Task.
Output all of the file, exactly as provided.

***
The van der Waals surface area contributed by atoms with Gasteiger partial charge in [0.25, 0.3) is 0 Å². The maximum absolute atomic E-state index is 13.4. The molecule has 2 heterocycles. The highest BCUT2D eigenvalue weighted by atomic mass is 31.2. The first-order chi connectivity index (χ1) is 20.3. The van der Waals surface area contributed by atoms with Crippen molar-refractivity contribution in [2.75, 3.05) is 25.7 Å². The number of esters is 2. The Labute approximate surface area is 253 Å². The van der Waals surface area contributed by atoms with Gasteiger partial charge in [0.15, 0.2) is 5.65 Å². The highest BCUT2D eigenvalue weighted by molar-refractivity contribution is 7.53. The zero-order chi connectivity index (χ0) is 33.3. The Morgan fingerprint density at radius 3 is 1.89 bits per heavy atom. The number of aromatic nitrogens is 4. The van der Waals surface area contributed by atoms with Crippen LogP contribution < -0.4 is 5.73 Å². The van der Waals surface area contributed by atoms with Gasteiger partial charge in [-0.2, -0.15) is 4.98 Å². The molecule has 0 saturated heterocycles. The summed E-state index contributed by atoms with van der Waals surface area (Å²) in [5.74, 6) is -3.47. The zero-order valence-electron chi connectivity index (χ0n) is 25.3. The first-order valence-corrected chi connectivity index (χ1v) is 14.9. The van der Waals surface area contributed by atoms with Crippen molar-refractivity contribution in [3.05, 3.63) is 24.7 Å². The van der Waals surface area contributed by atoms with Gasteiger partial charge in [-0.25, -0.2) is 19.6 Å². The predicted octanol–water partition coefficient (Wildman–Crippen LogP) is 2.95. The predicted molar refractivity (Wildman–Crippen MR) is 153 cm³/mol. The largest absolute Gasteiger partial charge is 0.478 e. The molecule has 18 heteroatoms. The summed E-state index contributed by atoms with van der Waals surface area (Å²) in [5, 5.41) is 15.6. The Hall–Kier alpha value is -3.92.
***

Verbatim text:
The van der Waals surface area contributed by atoms with Gasteiger partial charge in [0.25, 0.3) is 0 Å². The maximum absolute atomic E-state index is 13.4. The molecule has 2 heterocycles. The highest BCUT2D eigenvalue weighted by atomic mass is 31.2. The first-order chi connectivity index (χ1) is 20.3. The van der Waals surface area contributed by atoms with Crippen molar-refractivity contribution in [2.75, 3.05) is 25.7 Å². The number of esters is 2. The Labute approximate surface area is 253 Å². The van der Waals surface area contributed by atoms with Gasteiger partial charge in [0.15, 0.2) is 5.65 Å². The highest BCUT2D eigenvalue weighted by molar-refractivity contribution is 7.53. The zero-order chi connectivity index (χ0) is 33.3. The Morgan fingerprint density at radius 3 is 1.89 bits per heavy atom. The number of aromatic nitrogens is 4. The van der Waals surface area contributed by atoms with Crippen LogP contribution < -0.4 is 5.73 Å². The van der Waals surface area contributed by atoms with Gasteiger partial charge in [-0.2, -0.15) is 4.98 Å². The molecule has 0 saturated heterocycles. The summed E-state index contributed by atoms with van der Waals surface area (Å²) in [5.74, 6) is -3.47. The zero-order valence-electron chi connectivity index (χ0n) is 25.3. The first-order valence-corrected chi connectivity index (χ1v) is 14.9. The van der Waals surface area contributed by atoms with Crippen molar-refractivity contribution in [3.05, 3.63) is 24.7 Å². The van der Waals surface area contributed by atoms with Gasteiger partial charge in [-0.25, -0.2) is 19.6 Å². The predicted octanol–water partition coefficient (Wildman–Crippen LogP) is 2.95. The predicted molar refractivity (Wildman–Crippen MR) is 153 cm³/mol. The largest absolute Gasteiger partial charge is 0.478 e. The molecule has 18 heteroatoms. The summed E-state index contributed by atoms with van der Waals surface area (Å²) in [5, 5.41) is 15.6. The Hall–Kier alpha value is -3.92.